The NLD Rules the Day—and the Night

By Neil Lawrence 2 April 2012

RANGOON—Burmese editors might be tempted to use an belated April Fools’ Day headline to capture the atmosphere of euphoria sweeping the nation—“Burma Wins World Cup!”

In this football-mad country, that is probably the only event that could match the level of excitement seen in the streets after the stunning performance of the National League for Democracy (NLD) in Sunday’s by-elections.

The crowds that gathered at the NLD’s headquarters as the results rolled in last night were more than festive—they were basking in a moment they would remember for the rest of their lives.

Some were reliving the jubilation of the 1990 election, which the NLD also carried by a landslide. Many others were obviously far too young to have any memory of those heady days, but knew what happened next—a brutal crackdown on the opposition and two more decades of military rule.

If there was any fear the same could happen again, nobody was showing it.

For a party that had been written off in the past as no longer relevant, Sunday’s results were a major vindication. As one man commented while watching the street celebrations from his car, “Now the world will know who is who, and what is what.”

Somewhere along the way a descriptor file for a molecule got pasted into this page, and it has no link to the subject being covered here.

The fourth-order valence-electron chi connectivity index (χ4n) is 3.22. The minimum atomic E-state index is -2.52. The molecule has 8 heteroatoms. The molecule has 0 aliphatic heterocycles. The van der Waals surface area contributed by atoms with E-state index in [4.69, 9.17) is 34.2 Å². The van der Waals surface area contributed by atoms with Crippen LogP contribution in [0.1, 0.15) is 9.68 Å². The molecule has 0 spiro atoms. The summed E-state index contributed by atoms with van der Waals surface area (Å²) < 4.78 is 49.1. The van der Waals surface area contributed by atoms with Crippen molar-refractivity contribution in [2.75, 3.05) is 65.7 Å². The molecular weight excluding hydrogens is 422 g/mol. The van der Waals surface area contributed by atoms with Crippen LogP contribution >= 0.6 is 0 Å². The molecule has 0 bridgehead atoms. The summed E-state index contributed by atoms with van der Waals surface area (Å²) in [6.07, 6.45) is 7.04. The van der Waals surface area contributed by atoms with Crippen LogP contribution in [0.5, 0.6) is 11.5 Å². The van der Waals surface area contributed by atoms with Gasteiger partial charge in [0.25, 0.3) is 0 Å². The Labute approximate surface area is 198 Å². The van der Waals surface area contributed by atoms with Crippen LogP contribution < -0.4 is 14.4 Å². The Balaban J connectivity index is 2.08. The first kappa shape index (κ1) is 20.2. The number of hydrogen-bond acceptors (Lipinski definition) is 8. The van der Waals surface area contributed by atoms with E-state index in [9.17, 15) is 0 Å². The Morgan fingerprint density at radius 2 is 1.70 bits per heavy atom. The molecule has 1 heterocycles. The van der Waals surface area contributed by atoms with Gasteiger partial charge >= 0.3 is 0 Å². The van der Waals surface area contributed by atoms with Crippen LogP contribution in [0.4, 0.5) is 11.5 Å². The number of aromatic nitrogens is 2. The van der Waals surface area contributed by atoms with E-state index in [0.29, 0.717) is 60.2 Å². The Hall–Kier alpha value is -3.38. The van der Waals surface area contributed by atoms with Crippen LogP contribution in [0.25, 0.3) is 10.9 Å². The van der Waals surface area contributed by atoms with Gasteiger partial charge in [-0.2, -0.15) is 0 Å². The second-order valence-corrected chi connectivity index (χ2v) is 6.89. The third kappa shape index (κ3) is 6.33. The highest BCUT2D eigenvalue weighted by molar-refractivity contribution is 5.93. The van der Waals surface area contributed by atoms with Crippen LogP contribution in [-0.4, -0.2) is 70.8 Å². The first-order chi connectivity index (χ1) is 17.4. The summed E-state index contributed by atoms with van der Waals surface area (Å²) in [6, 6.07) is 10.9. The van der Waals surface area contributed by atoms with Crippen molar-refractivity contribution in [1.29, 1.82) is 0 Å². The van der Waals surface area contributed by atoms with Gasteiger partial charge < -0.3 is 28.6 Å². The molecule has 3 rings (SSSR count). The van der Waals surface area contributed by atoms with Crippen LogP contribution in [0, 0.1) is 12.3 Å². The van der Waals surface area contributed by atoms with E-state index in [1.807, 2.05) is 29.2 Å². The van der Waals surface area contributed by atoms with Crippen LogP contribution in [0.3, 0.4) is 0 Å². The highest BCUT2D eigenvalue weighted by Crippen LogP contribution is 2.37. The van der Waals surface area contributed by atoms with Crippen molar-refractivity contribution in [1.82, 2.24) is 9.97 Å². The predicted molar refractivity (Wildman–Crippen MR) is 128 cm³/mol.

Several of the party’s strengths were on full display outside its headquarters on Shwegondine Road in the former capital Rangoon as supporters poured in their hundreds.

As vehicles, including local public buses, continued to ply their way in both directions through the a mass of cheering fans, the party’s impromptu crowd control efforts kept everyone out of harm’s way and traffic flowing fairly smoothly.

There were no signs of heavy-handedness or flaring tempers. It was, to borrow a favorite phrase of Burma’s military-backed government, disciplined democracy in action.

The party also showed that its appeal still spans a wide cross-section of Burmese society. Everyone from elderly street vendors to teenagers wielding iPhones was there to cheer as results for individual constituencies were posted on an electronic board above the NLD’s cramped main office.

Particularly striking, though, was the presence of so many young people. In a country demographically still very youthful, this bodes well for the NLD as it spends the next three years preparing for general elections in 2015, when it will make a bid to become Burma’s ruling party.

Last night, however, party strategy was probably far from anybody’s mind. As fists pumped to a hip-hop pro-democracy anthem, the only message that mattered was this—the NLD already rules.